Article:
“We have serious concerns about how the levees are performing,” especially after the stress from 2010 flooding, he says.
“We have observed many problems with them — animal holes, boiling, seepage," McMahon says. "We’re very concerned. “[Levees] are acting as dams, and they are not designed to be dams, they are designed to be levees.”
“The longer we prolong high levels of water on them, the greater risk of them failing.”
Corps experts also need to get into the dams — which all have held and released record amounts of water — for evaluations and repairs, which McMahon wants started by Dec. 1.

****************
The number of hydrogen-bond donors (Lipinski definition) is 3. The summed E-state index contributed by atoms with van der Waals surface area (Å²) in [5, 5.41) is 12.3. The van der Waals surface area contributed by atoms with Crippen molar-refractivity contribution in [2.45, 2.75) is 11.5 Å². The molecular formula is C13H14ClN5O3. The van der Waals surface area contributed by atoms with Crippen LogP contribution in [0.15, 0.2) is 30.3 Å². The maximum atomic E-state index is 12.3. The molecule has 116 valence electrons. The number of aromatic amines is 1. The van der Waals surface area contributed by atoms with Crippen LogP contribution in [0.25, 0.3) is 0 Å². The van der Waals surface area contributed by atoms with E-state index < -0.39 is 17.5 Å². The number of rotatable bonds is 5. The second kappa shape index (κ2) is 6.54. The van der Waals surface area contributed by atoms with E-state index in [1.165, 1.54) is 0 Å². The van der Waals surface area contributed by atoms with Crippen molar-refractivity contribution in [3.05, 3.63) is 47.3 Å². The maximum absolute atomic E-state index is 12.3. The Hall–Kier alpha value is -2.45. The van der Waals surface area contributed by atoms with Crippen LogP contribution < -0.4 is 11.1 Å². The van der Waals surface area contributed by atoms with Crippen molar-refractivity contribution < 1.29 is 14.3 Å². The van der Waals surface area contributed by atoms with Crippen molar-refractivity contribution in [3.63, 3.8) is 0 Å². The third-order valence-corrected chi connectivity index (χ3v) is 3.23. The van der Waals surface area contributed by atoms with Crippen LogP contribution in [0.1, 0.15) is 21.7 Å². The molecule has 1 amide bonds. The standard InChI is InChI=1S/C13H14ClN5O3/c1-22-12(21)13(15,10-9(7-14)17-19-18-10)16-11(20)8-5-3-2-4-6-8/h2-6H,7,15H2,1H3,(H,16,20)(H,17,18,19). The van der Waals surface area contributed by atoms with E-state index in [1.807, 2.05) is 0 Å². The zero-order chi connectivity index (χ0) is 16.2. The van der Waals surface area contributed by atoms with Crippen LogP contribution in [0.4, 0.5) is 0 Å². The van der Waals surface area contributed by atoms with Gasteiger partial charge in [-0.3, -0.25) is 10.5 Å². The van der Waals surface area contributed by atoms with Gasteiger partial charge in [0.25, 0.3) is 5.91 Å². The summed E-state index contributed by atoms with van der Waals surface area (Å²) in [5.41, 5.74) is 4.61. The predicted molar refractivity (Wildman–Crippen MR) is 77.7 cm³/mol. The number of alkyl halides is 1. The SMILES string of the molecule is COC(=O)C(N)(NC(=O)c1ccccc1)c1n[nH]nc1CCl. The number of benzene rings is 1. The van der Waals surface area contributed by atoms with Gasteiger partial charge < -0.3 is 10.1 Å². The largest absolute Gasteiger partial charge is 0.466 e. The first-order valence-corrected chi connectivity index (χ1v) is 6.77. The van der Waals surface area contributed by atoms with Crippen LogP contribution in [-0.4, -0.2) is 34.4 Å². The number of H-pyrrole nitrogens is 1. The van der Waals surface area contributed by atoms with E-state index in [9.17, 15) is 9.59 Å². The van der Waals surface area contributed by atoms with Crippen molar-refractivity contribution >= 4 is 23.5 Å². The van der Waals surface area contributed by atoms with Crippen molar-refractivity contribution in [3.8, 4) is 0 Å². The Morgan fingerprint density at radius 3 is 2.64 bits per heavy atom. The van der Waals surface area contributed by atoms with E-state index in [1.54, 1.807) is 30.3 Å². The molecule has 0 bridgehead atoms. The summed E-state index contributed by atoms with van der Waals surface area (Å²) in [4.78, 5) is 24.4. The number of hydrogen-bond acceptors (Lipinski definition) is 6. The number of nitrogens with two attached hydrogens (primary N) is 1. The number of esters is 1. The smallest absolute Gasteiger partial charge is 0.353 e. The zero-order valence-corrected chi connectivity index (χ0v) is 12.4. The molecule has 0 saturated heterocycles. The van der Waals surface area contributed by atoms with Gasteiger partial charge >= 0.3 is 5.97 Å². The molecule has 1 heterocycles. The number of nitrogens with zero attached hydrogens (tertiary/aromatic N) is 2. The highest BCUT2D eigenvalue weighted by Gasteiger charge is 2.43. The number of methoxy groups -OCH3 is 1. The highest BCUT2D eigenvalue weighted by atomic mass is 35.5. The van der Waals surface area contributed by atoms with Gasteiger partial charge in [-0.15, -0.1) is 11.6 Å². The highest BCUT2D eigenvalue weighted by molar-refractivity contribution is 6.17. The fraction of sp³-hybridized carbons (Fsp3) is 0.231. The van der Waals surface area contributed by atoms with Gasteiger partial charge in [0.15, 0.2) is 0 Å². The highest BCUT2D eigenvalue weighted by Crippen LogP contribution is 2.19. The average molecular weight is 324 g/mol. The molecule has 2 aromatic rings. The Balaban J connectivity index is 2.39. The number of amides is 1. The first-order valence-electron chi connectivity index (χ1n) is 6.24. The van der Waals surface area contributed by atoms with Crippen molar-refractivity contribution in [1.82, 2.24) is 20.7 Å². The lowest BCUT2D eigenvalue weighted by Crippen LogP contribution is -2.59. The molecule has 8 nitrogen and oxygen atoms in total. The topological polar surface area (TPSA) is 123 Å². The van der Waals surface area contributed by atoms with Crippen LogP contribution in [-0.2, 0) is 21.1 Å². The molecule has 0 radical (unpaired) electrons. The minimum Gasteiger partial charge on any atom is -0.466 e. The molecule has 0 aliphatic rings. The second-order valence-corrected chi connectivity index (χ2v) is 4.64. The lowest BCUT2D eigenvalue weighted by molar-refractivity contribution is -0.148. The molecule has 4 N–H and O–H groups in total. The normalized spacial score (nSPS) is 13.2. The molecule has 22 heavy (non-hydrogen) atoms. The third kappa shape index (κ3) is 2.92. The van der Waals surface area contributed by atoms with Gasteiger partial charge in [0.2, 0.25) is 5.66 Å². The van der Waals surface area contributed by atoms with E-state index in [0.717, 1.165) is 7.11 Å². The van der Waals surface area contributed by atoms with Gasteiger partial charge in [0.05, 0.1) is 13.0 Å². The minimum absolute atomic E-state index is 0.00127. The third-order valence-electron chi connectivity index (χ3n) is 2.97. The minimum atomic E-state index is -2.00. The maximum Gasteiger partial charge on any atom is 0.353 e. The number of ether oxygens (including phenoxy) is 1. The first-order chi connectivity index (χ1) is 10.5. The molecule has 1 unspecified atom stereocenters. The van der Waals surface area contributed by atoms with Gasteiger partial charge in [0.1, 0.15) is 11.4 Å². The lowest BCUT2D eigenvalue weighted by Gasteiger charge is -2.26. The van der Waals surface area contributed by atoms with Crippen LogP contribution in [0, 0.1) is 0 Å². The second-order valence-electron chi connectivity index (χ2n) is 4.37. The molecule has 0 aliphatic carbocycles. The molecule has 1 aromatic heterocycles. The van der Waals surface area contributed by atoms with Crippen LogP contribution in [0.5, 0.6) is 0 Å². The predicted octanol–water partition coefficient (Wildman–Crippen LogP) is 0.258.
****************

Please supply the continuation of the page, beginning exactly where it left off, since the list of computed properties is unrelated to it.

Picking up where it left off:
States, cities and counties, with highways, roads and bridges under water since mid-June, will also need to assess and repair those.
Elected officials in the eight-state Missouri Basin have been critical of the Corps, and the governors will meet with Corps officials Aug. 19 in Omaha.
In Iowa, where 148,565 acres are flooded, Gov. Terry Branstad (R) “believes it’s vitally important to keep our priority focus’’ on the flood fight, spokesman Tim Albrecht says.
“One of the goals [of the Aug. 19 meeting] will be to increase our focus on flood management,” he says.
“Gov. Branstad believes a review of the management of the Missouri River is absolutely critical to the long-term future of the state.”